- This excellent playbook for political organizing was created by former Congressional Staffers – and contains actionable items for everyone who is interested in impacting the political process going forward.
Social Justice Action
- Volunteer at organizations that are serving people impacted by the new administration – refugees, community healthcare, LBGTQ youth services, immigrant services, environmental organizations, etc.
- Go and meet people in your community who are passionate about the cause that is most important to you. Network and socialize with them. Build relationships with like-minded people through in-person contact.
- Fundraise for organizations that are set up to defend first amendment rights.
- Reach out to interfaith organizations and join their activities.
- In your own faith community, make sure clergy have the resources they need when they are helping those with mental health issues.
- Pray. Hard. With a bare soul, and a willingness to accept the outcome.
- Go to your mosque, church, temple – and spend time with your faith community – be a visible member of your community.
- Organize committees in your faith community to address social justice issues or political action.
- Ask your faith leader to speak on important subjects affecting marginalized and vulnerable individuals during their weekly sermon, khutbah or derasha. Help them with information and research to make their job easier.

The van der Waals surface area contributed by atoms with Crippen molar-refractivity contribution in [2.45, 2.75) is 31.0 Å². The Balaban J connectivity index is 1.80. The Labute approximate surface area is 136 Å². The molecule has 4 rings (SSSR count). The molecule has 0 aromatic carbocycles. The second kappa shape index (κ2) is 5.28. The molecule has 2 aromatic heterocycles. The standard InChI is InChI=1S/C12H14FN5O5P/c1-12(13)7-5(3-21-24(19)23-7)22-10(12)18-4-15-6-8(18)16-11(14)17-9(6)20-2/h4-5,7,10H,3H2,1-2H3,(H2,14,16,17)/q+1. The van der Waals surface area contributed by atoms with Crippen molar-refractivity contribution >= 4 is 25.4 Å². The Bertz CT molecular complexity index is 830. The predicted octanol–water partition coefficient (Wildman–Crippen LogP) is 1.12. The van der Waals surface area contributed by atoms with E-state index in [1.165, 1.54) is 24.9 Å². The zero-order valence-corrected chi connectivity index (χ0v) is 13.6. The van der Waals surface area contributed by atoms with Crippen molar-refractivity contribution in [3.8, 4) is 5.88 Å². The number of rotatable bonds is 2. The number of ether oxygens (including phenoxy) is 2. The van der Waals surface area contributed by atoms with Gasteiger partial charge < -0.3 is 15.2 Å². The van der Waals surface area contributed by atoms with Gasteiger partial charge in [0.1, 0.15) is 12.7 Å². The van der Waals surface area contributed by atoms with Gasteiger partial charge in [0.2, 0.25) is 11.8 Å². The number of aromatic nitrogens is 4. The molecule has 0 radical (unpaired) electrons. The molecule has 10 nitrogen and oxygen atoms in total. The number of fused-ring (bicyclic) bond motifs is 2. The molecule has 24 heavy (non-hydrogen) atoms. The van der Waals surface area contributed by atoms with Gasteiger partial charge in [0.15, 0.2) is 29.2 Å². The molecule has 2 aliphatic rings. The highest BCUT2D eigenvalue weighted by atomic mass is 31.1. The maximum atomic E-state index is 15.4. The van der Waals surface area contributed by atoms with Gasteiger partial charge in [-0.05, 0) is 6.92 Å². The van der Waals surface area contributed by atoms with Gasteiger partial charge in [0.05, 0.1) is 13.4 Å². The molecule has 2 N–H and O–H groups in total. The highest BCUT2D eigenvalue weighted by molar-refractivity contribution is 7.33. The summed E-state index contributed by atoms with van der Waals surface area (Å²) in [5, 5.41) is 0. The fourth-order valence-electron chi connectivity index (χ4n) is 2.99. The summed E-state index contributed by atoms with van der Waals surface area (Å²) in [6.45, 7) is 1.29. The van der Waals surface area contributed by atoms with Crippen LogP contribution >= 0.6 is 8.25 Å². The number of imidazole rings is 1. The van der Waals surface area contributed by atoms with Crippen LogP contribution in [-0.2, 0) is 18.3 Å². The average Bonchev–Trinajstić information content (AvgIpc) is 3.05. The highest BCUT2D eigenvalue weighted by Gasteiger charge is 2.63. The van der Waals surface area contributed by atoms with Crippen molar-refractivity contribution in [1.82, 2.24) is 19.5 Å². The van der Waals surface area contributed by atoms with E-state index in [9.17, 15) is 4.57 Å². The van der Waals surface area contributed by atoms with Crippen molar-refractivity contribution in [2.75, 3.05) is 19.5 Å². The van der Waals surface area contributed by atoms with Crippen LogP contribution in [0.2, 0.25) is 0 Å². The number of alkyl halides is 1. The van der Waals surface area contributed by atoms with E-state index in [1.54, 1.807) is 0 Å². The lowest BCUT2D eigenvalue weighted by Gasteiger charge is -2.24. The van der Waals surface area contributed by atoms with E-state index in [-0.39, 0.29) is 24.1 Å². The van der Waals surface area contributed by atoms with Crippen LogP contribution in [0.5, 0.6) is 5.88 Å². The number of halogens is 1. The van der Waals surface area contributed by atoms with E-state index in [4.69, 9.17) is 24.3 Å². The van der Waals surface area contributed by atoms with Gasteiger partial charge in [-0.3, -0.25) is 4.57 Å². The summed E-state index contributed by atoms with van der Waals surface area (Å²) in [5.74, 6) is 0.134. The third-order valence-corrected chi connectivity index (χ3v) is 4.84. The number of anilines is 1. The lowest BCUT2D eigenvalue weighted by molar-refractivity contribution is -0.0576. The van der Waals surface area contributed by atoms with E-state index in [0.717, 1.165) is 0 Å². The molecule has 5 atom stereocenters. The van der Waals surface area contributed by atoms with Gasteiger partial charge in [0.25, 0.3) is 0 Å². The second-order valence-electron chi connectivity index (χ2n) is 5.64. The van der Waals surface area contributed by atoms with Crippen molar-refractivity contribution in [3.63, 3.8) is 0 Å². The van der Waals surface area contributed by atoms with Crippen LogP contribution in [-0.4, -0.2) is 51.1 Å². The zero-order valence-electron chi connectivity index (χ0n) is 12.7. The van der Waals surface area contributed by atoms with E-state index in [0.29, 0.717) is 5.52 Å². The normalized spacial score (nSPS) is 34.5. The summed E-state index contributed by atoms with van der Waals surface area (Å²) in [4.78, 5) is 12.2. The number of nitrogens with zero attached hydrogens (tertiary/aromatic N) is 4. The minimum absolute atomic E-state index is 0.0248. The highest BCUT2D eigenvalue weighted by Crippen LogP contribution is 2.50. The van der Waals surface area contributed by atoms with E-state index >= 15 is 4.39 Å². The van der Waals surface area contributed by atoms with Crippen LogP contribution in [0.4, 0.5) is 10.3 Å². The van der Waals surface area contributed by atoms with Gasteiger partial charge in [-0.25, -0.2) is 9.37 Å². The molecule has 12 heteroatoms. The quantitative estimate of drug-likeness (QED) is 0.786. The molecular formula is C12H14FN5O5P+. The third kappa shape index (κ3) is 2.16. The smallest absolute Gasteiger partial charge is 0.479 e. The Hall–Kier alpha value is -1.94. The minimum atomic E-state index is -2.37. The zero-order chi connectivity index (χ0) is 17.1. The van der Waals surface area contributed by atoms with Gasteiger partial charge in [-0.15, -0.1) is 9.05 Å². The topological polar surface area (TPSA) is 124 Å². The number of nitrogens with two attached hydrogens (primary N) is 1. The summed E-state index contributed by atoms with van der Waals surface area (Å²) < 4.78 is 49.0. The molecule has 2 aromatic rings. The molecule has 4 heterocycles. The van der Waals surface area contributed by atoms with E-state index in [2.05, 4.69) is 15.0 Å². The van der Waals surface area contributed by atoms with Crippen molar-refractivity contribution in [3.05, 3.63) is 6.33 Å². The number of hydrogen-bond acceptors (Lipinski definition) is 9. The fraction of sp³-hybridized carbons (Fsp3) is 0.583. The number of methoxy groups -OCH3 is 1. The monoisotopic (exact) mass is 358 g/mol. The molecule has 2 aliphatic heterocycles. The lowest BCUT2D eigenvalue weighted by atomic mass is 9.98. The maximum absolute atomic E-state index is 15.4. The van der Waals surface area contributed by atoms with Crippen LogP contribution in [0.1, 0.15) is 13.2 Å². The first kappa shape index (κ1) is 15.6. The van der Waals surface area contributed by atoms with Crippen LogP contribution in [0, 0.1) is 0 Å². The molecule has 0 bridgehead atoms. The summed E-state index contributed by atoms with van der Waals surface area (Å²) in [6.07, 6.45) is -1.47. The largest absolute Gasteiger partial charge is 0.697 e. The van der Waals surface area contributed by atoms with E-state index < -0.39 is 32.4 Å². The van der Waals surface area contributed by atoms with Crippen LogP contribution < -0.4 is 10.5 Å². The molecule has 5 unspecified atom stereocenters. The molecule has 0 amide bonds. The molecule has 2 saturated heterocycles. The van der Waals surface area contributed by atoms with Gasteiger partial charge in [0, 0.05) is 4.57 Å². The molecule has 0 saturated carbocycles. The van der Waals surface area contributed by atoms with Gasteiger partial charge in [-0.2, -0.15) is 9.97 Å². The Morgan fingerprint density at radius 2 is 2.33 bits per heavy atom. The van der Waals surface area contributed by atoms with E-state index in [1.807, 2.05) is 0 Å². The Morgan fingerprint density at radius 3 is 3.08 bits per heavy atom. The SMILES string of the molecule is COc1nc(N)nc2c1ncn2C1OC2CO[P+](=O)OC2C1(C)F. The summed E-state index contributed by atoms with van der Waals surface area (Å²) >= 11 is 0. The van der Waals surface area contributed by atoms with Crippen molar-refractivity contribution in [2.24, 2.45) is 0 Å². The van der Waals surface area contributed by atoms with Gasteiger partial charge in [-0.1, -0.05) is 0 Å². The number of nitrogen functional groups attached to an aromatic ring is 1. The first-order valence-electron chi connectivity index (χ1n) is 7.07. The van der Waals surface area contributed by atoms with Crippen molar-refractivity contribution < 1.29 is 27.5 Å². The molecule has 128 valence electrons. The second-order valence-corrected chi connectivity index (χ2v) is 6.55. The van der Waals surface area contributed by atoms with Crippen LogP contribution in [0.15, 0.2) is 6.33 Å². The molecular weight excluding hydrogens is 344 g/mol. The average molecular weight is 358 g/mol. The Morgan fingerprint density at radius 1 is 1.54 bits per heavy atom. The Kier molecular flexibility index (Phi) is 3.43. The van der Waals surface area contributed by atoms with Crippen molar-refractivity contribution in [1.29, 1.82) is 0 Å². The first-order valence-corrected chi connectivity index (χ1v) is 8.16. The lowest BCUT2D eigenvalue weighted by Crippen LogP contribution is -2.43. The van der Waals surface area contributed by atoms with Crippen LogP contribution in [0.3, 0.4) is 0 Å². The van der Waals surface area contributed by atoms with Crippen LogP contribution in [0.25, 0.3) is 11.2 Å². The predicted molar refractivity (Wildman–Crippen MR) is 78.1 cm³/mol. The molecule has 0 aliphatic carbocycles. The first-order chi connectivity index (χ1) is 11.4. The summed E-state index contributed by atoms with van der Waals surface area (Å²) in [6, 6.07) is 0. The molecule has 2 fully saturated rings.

- Be a voice for reason when you see conversations online and offline escalating. Ask questions, stay in control and demonstrate respectful dialogue.
- Demand good, verifiable and factual information – from everyone – even those on your own team.
- Be proactive in putting out information that people can use to DO things. Promote actionable items and events that empower people to get involved. And then show up yourself.
- Develop critical thinking skills. Push yourself regularly past your own discomfort when you’re thinking through ideas and be willing to examine every idea from every angle.
- Be kind.
- Be kind in the face of public derision.
- Speak out when you see something wrong.
- Elevate the voices of people who are suffering, who need help. Call the press and anyone who will listen and point them in their direction.
These lists are by no means exhaustive. But they contain things that most anyone can do regardless of age, mobility, or financial position. I would invite you to leave a comment here if you have other suggestions for things that can be done by individuals and small communities to empower themselves and effect a change.
One final note: we often get so invested in our course of action that we fail to see the value in what others are doing. It will take a lot of people doing a lot of things to fight the coming onslaught of illiberalism, and frankly, I think it’s better for individuals to concentrate on just a few actionable items with all our power than to try to do everything in a mediocre fashion.
Respect what others do. Each of us is doing what we can. If someone can’t support you in YOUR action, it doesn’t mean they don’t believe in you – it means they have to focus on their own efforts.
Godspeed, good people.